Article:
Common Mistakes People Make

Growing the perfect lawn requires dedication, and actually, most people have that dedication. For the most part, homeowners fall into other traps when tending to their new lawns.  Some owners wonder if you can plant grass seed on an existing lawn. Short answer, Yes.  If you choose to hand toss grass seed – or overseed- just make sure you keep the seed moist for 7-10 days.

There is a multitude of mistakes that people make when they first start trying to maintain their lawn.

From too much watering to cutting it too short, and so much more in between. But we are here to help you avoid those lawn care blunders.

1) Planting Incorrect Breed of Grass

The number one issue I have come across when helping people redeem their lawn, is they choose to purchase the incorrect breed of grass.

Doing this is a giant source of frustration for many. But not only is it frustrating.

It is also a complete time waster and serious money pit too. Imagine spending several hundreds of dollars on seeds, soil, equipment, and hours on end of manual labor, only to find out your return on investment is ZERO.

It’s no wonder so many people decide to leave their lawn care to someone else.

Everybody wants that luscious, thick Bermuda Grass, but not everybody lives in the right area to have that.

You’ve got to get a breed of grass that grows well in your home climate. You must adapt to your grass, not the other way around.

Not sure How to choose the right Grass Seed for your region?  Check out this short video from This Old House!

2) Disregarding Seeding Recommendations

This was my number one problem in the beginning, so I’m sure many of you out there have this same issue. More seeding doesn’t necessarily mean more grass. So be sure to plant the right amount of grass, but not too much.

3) Seeding When the Time is Wrong

The moment you decide to purchase grass seed (and soil for that seed) you are fully motivated to get out there and make your lawn beautiful.

I don’t blame you, but if the time isn’t right for seeding, then you simply can’t start seeding.

Think of it in the context of farming. There is a season for oranges, apples, strawberries, and anything else that is grown. If you opt to plant the crop at the wrong time of year, then you come away with nothing.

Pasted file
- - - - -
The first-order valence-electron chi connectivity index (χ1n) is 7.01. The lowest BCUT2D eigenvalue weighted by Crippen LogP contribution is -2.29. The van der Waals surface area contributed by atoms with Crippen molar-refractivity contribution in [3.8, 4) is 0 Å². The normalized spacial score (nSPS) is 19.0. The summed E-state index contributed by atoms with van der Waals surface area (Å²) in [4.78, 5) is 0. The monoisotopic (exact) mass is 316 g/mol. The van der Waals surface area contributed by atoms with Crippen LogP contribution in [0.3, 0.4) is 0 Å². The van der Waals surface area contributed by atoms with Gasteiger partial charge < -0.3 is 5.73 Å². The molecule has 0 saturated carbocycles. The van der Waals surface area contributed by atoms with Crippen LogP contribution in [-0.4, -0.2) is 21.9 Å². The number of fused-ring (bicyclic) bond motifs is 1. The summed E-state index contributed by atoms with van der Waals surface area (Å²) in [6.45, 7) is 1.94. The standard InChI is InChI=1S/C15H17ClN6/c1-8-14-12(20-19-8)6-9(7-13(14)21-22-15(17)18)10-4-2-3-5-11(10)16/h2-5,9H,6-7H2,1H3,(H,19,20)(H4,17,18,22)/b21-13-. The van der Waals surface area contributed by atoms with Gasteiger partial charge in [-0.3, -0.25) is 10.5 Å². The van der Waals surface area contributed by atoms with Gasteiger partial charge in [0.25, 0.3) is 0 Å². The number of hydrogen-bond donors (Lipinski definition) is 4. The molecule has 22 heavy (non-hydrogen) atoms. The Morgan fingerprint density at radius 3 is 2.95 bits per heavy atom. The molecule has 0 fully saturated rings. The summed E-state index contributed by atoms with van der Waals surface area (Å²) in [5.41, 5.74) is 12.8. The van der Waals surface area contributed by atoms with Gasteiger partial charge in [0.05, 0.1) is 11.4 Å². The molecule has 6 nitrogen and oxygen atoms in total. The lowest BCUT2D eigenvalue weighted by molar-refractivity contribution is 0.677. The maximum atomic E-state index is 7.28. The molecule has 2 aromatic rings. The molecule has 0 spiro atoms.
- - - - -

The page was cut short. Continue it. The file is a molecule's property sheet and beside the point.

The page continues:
But if you wait until the moment is right, then when it’s time to harvest that crop, you’ll come away with untold riches. Or at least some fruit for the spring.

Seed your lawn when it’s the right time, for much of the country that’s in the autumn months.

4) Weed Treatments While Seeding

This is a big fat DON’T DO when you are starting your lawn from scratch. It is understandable to want to make sure that you don’t have weeds in your yard while planting your grass.

They generally dominate the nutrients around it and keeps the grass from reaching its full potential.

While weed treatments like roundup kill weeds before they even get there, they also do one other devastating thing. They kill your grass before it even has the opportunity to sprout.

This is because weed treatments work by preventing the germination process. Sounds good right? The problem is, these chemicals can’t distinguish between grass and weeds. It just attacks everything.

The rule of thumb when planting new grass is to abstain from using weed treatments at least 12 or so weeks before seeding the yard.

However, you can use treatments meant to kill only a specific breed of weed, without seeing the negative side effects to your lawn.

5) Not Testing the Soil

Like anything else that grows out of the ground, the conditions have to be nearly perfect for the grass to grow and reach its full potential. That means, sunlight, water, and yes, the dirt.

If your soil doesn’t match the soil needed for the grass to grow, then the grass won’t grow.

The right pH balance is the basis of a healthy lawn. Finding the right balance in the soil can make all of the difference in the world when you are trying to get your new lawn up to par.